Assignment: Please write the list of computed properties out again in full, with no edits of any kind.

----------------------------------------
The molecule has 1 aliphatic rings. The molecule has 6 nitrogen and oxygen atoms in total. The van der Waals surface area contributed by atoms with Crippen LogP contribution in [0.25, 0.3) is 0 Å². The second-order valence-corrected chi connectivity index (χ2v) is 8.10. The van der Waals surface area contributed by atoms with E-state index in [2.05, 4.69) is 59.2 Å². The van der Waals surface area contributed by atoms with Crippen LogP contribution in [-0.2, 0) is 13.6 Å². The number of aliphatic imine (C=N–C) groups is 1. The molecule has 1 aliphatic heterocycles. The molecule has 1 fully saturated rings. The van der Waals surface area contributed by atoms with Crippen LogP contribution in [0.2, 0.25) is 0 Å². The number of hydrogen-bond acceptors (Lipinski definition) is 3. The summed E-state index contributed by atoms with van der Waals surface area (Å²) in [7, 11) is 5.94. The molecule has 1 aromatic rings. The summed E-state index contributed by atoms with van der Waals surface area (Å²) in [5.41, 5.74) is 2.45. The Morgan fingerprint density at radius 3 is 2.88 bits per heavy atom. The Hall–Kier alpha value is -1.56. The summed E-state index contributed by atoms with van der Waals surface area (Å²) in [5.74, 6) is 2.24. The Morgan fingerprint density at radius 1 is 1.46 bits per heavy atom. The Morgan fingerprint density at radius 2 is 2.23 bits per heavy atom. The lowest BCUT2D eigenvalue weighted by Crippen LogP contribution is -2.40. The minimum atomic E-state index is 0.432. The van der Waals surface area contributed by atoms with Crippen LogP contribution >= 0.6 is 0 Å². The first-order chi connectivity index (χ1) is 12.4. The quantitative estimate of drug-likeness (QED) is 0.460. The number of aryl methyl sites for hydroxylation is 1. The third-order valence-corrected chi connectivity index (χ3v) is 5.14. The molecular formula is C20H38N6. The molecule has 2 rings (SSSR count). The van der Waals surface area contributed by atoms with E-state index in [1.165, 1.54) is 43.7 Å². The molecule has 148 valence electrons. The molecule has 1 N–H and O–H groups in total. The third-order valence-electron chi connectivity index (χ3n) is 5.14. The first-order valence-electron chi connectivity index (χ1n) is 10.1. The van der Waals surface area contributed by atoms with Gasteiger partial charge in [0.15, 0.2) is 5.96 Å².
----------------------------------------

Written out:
The molecule has 1 aliphatic rings. The molecule has 6 nitrogen and oxygen atoms in total. The van der Waals surface area contributed by atoms with Crippen LogP contribution in [0.25, 0.3) is 0 Å². The second-order valence-corrected chi connectivity index (χ2v) is 8.10. The van der Waals surface area contributed by atoms with E-state index in [2.05, 4.69) is 59.2 Å². The van der Waals surface area contributed by atoms with Crippen LogP contribution in [-0.2, 0) is 13.6 Å². The number of aliphatic imine (C=N–C) groups is 1. The molecule has 1 aliphatic heterocycles. The molecule has 1 fully saturated rings. The van der Waals surface area contributed by atoms with Crippen LogP contribution in [0.2, 0.25) is 0 Å². The number of hydrogen-bond acceptors (Lipinski definition) is 3. The summed E-state index contributed by atoms with van der Waals surface area (Å²) in [7, 11) is 5.94. The molecule has 1 aromatic rings. The summed E-state index contributed by atoms with van der Waals surface area (Å²) in [5.41, 5.74) is 2.45. The Morgan fingerprint density at radius 3 is 2.88 bits per heavy atom. The Hall–Kier alpha value is -1.56. The summed E-state index contributed by atoms with van der Waals surface area (Å²) in [5.74, 6) is 2.24. The Morgan fingerprint density at radius 1 is 1.46 bits per heavy atom. The Morgan fingerprint density at radius 2 is 2.23 bits per heavy atom. The lowest BCUT2D eigenvalue weighted by Crippen LogP contribution is -2.40. The minimum atomic E-state index is 0.432. The van der Waals surface area contributed by atoms with Crippen LogP contribution >= 0.6 is 0 Å². The first-order chi connectivity index (χ1) is 12.4. The quantitative estimate of drug-likeness (QED) is 0.460. The number of aryl methyl sites for hydroxylation is 1. The third-order valence-corrected chi connectivity index (χ3v) is 5.14. The molecular formula is C20H38N6. The molecule has 2 rings (SSSR count). The van der Waals surface area contributed by atoms with E-state index in [1.165, 1.54) is 43.7 Å². The molecule has 148 valence electrons. The molecule has 1 N–H and O–H groups in total. The third-order valence-electron chi connectivity index (χ3n) is 5.14. The first-order valence-electron chi connectivity index (χ1n) is 10.1. The van der Waals surface area contributed by atoms with Gasteiger partial charge in [0.15, 0.2) is 5.96 Å².